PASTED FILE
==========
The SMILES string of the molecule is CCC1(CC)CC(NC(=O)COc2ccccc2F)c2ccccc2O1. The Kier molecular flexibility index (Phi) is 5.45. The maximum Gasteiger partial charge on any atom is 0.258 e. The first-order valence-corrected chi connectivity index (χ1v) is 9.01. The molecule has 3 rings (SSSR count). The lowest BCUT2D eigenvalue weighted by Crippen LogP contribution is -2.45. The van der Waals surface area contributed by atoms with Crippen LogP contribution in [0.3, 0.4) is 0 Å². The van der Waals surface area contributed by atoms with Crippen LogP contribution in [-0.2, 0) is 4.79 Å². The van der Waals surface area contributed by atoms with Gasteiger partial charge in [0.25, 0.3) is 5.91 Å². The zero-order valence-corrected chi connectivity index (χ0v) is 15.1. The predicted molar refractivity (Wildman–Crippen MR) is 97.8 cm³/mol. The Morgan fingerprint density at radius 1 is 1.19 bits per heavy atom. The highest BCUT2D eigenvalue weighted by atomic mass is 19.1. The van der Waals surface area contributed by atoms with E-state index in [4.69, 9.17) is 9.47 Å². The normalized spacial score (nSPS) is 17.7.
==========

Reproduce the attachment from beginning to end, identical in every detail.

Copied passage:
The SMILES string of the molecule is CCC1(CC)CC(NC(=O)COc2ccccc2F)c2ccccc2O1. The Kier molecular flexibility index (Phi) is 5.45. The maximum Gasteiger partial charge on any atom is 0.258 e. The first-order valence-corrected chi connectivity index (χ1v) is 9.01. The molecule has 3 rings (SSSR count). The lowest BCUT2D eigenvalue weighted by Crippen LogP contribution is -2.45. The van der Waals surface area contributed by atoms with Crippen LogP contribution in [0.3, 0.4) is 0 Å². The van der Waals surface area contributed by atoms with Crippen LogP contribution in [-0.2, 0) is 4.79 Å². The van der Waals surface area contributed by atoms with Gasteiger partial charge in [0.25, 0.3) is 5.91 Å². The zero-order valence-corrected chi connectivity index (χ0v) is 15.1. The predicted molar refractivity (Wildman–Crippen MR) is 97.8 cm³/mol. The Morgan fingerprint density at radius 1 is 1.19 bits per heavy atom. The highest BCUT2D eigenvalue weighted by atomic mass is 19.1. The van der Waals surface area contributed by atoms with E-state index in [4.69, 9.17) is 9.47 Å². The normalized spacial score (nSPS) is 17.7.